U Turn Clyde
So that got me thinking even more and I decided to revisit that cancer cluster in children in Clyde, Ohio which was blamed on Whirpool Park. Now everyone wants to blame us chemical engineers for all of this cancer stuff because we design most of the industrial plants that make most of the chemicals in the first place. Some of my readers will remember that I thought the cancer cluster was related to the town installing some microwave relay towers as the centerpiece of downtown, which I still don’t believe is a good idea.
But it is a fact that almost all kids play at the park in the Summer and many of the cancers originated close to or around the park, so I thought I would take another look and here is what I found.
“Static electricity occurs when a “positive” material sheds electrons by rubbing a “negative” material that attracts them. Good static-producing combinations include wool and PVC plastic, hair and rubber, and skin and polyester. Cotton, paper and steel are neutral.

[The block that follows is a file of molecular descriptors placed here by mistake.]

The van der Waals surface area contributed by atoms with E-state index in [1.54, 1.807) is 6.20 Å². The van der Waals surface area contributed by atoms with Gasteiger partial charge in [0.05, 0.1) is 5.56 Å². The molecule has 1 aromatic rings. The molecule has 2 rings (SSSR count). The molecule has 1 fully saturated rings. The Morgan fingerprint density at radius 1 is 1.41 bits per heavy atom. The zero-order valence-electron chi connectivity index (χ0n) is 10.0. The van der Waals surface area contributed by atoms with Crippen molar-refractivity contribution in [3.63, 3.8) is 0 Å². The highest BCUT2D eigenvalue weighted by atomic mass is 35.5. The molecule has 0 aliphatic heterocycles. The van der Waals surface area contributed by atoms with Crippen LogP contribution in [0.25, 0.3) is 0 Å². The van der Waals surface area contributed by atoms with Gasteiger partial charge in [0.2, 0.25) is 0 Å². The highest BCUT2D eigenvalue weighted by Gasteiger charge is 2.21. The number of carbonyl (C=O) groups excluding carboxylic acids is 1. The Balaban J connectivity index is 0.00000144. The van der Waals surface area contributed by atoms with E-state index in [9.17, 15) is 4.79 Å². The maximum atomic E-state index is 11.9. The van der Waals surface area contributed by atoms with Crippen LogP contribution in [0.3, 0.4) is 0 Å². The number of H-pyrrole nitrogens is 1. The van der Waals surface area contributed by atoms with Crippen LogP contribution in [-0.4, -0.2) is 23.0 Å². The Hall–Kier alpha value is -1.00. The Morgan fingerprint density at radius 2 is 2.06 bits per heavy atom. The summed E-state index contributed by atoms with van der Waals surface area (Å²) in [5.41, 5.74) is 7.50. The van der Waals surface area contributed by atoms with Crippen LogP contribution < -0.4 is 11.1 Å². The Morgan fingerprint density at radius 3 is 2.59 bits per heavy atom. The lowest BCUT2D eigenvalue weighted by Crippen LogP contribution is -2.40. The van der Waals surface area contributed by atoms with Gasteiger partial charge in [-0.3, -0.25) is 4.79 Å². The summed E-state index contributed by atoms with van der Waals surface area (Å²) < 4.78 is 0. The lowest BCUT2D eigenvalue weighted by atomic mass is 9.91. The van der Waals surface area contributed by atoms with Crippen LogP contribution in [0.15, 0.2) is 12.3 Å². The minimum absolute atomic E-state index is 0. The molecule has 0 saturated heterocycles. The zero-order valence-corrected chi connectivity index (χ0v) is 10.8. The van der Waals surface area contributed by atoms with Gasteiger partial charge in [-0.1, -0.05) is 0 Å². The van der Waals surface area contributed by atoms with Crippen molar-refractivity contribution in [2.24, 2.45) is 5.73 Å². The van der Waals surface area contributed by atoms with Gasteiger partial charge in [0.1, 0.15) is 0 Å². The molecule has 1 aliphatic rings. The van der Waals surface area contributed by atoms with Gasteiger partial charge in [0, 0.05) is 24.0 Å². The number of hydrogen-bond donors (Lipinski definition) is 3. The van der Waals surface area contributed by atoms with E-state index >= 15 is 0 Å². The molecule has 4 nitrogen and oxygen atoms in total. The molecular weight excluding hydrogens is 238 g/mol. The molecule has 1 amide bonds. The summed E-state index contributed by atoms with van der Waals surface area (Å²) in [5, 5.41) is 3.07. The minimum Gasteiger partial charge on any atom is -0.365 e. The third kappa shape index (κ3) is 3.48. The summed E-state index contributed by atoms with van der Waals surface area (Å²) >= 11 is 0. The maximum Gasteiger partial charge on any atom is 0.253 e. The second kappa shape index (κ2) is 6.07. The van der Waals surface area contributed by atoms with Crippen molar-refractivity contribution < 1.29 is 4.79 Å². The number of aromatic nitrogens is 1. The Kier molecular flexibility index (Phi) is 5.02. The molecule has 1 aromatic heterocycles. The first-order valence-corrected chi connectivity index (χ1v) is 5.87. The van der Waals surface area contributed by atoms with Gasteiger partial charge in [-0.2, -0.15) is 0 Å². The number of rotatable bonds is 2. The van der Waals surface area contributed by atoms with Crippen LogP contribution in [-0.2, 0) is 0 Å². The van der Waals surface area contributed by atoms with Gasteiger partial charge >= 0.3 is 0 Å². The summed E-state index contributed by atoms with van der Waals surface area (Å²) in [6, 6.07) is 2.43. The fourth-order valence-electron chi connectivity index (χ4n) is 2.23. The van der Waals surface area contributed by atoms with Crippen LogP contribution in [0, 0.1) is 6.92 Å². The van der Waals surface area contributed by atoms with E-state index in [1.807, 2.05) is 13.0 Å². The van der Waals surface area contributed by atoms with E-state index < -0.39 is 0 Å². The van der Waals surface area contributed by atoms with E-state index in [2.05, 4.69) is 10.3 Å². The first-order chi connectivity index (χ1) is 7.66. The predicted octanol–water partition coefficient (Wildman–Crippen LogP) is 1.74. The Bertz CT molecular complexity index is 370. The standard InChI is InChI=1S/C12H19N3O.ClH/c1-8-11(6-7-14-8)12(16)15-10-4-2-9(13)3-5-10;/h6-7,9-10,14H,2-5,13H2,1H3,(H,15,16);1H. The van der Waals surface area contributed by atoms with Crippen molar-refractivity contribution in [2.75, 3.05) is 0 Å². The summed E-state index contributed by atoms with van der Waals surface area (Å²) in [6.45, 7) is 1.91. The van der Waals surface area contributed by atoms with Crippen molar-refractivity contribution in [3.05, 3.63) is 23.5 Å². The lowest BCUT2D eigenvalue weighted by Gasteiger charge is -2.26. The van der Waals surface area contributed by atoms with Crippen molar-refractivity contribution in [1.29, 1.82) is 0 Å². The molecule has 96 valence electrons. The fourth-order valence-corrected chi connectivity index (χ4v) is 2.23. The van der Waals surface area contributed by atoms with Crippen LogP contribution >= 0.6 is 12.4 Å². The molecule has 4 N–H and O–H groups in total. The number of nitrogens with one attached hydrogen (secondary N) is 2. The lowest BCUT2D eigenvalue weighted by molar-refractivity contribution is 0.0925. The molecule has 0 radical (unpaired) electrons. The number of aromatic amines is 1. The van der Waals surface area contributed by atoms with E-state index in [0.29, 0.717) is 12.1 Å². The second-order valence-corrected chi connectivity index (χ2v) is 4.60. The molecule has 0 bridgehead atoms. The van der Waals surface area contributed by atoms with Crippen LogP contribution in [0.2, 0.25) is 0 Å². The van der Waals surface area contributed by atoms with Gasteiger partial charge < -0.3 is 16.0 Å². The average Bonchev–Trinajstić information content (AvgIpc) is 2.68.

The resulting charge on both objects can dissipate slowly in humid air, or cause a shock if it touches something that is grounded, such as a person, a car — or the metal pole that Morley had his daughters touch after each slide.
The type of clothes and length of the slide didn’t matter much. But humidity did. In the cold, dry air of winter, Morley’s daughters achieved charges of about 10,000 volts. Morley says that in the dry air of Tucson, Ariz., a colleague measured 20,000 volts after a slide. [20 kV]“
IEC 60065 states that consumer products cannot discharge more than 350 mJ into a person. I estimate just a few round trips on those slides could be enough to exceed IEC 60065.
IEC 60065 Edition 8.0 2014-06 Audio, video and similar electronic apparatus (Playground Slide??) – INTERNATIONAL STANDARD
188.8.131.52 Determination of HAZARDOUS LIVE parts
d) the energy of discharge exceeds 350 mJ for stored charges at voltages exceeding
15 kV d.c. page 54
My Motto is: Don’t shock your kids and keep your electrons to yourself…